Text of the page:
In return, Rob mounted a campaign of thieving and lawlessness against Montrose and Killearn. He would go around the tenants collecting their rent, saying it was in the name of Montrose. So when Killearn the factor turned up for the rent, it had been already paid - to the rogue Rob Roy MacGregor! 

Eilean Dharag in Loch Katrine is known as Factor's Island

Factor’s Island

One story goes that he captured and imprisoned Killearn on Eilean Dharag, a little island on Loch Katrine, for almost a week. Unfortunately, Montrose would not pay the ransom on his factor’s head, so Rob had to let him go with a warning never to collect rent on the land that had originally belonged to the MacGregors again. The island has become known as Factor’s Island.

The bitter feud between Rob Roy and Montrose lasted for many years and it was during this time that Rob Roy earned his reputation. Entertaining stories of his many arrests and subsequent daring escapes quickly spread throughout Scotland and beyond!

Surrender and pardon

As we’ve seen, the MacGregors suffered from a long history of oppression, but they blamed their persecution on the politicians who attended the royal court rather than the monarch. They continued their tradition of fighting on the side of the Stuart Kings after King James VII of Scotland and II of England was deposed by William of Orange in the ‘Glorious Revolution’ of 1688.   Rob and his father were involved in various Jacobite battles, including the risings in 1689 and 1715, to restore exiled James VII and II and his descendants back to the Scottish and English thrones.

Bonnie Prince Charlie’ The Young Pretender’ was the grandson of James VII and II, and he mounted his own attempt to re-capture the crown in 1745.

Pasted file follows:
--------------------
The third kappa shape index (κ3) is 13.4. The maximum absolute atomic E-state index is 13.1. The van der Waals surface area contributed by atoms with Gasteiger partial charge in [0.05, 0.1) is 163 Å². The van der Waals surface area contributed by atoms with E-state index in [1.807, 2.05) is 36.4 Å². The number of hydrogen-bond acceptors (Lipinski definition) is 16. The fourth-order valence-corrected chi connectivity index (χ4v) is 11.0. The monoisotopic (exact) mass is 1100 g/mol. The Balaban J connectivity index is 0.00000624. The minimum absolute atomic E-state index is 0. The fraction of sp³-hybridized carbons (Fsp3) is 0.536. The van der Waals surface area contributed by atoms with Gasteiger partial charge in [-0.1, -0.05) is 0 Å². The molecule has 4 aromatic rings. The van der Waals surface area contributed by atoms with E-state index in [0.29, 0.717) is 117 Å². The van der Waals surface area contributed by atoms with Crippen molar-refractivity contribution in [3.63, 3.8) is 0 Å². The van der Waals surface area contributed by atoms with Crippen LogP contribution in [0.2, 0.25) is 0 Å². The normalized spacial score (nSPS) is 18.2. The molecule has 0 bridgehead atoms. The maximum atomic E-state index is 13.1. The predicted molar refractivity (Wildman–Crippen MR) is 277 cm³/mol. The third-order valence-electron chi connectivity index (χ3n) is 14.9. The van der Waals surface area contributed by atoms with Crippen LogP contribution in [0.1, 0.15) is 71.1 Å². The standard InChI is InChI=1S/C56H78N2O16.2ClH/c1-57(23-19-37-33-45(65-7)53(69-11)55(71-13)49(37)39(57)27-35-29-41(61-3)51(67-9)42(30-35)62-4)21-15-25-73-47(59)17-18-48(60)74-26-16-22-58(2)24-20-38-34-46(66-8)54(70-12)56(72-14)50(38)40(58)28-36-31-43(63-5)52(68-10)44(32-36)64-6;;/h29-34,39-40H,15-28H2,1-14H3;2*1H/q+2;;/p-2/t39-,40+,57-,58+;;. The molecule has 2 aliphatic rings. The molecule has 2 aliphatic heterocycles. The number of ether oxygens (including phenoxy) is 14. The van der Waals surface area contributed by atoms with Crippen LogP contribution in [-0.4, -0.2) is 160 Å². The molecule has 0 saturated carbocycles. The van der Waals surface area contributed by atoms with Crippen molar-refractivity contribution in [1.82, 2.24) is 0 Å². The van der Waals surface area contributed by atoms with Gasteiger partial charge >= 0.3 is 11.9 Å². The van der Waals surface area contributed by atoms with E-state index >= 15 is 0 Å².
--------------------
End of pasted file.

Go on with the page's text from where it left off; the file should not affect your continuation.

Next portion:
Support for the Jacobites

Rob Roy Country

Due to Rob publicly committing himself to the Jacobite cause, his name was added to a Government list of Highlanders denounced as rebels and charged with high treason.  Therefore the status of rebel was added to Rob’s reputation, as well as outlaw and bandit.

In an attempt to subdue the perceived lawlessness in the Highlands and to suppress the anti-government feeling, an indemnity act was issued in 1717 to pardon those who had been part of the uprising.  But, because of the MacGregor clan’s reputation, Rob Roy was not included in the pardon and attempts to hunt him down and capture him intensified.

Up until this point, stories had spread about Rob’s exploits, and his name often appeared in ballads and tales. However, after the publication of a biography called ‘The Highland Rogue’, in 1723, the Rob Roy legend really began to take off.

Peaceful Retirement

Rob Roy's Grave at Balquidder

Rob was in his 50s and realised that he couldn’t remain an outlaw for the rest of his life, so he finally surrendered to Government forces and was given a pardon. 

It is thought that the notoriety he garnered as a result of being the subject of a much-read (and vastly exaggerated) biography was in some way responsible for his Royal pardon.  

Rob died peacefully at his farm in Inverlochlarig, Balquihidder, on 28th December 1734. His grave lies in the Kirkyard at Balquihidder, and an inscription reads defiantly ‘MacGregor despite them’.

Myth versus reality

1723 book The Highland Rogue mythologised him during his own lifetime.

Later, in the 19th century Walter Scott and Wordsworth enhanced the romantic legend of the ‘Scottish Robin Hood’.

How much was true?

Rob Roy’s legacy

Falls of Dochart on the Rob Roy Way

Rob Roy’s notoriety has made him the subject of various books and movies. There’s even a cocktail named after him, and of course, there’s the Rob Roy Way – a 128km walking trail that covers much of the area where Rob spent his life, starting in Drymen in the Trossachs (on the route of the more famous West Highland Way) and ending in Pitlochry, in Perthshire.

1723 Highland Rogue by an anonymous author was published during Rob’s lifetime and enhanced his reputation. It has been suggested that Daniel Defoe was the author, but that theory is now mostly discredited.

Sir Walter Scott

1803 Wordsworth poem Rob Roy’s Grave

1817 Rob Roy by Sir Walter Scott. This novel greatly romanticised him and is the primary source of the legend that’s known today. The story featured Rob as a character. Sir Walter Scott’s former house Abbotsford, in the Scottish Borders, contains Rob Roy’s gun in its armoury room

Biographies have been written by Nigel Tranter in 1965, W.H. Murray in 1982, and the most recent by David Stevenson in 2004.

1953 Rob Roy film ‘Rob Roy, the Highland Rogue’ starring James Robertson Justice.

1995 Rob Roy movie starring Liam Neeson, Jessica Lange and Tim Roth. Shot on location in the Highlands.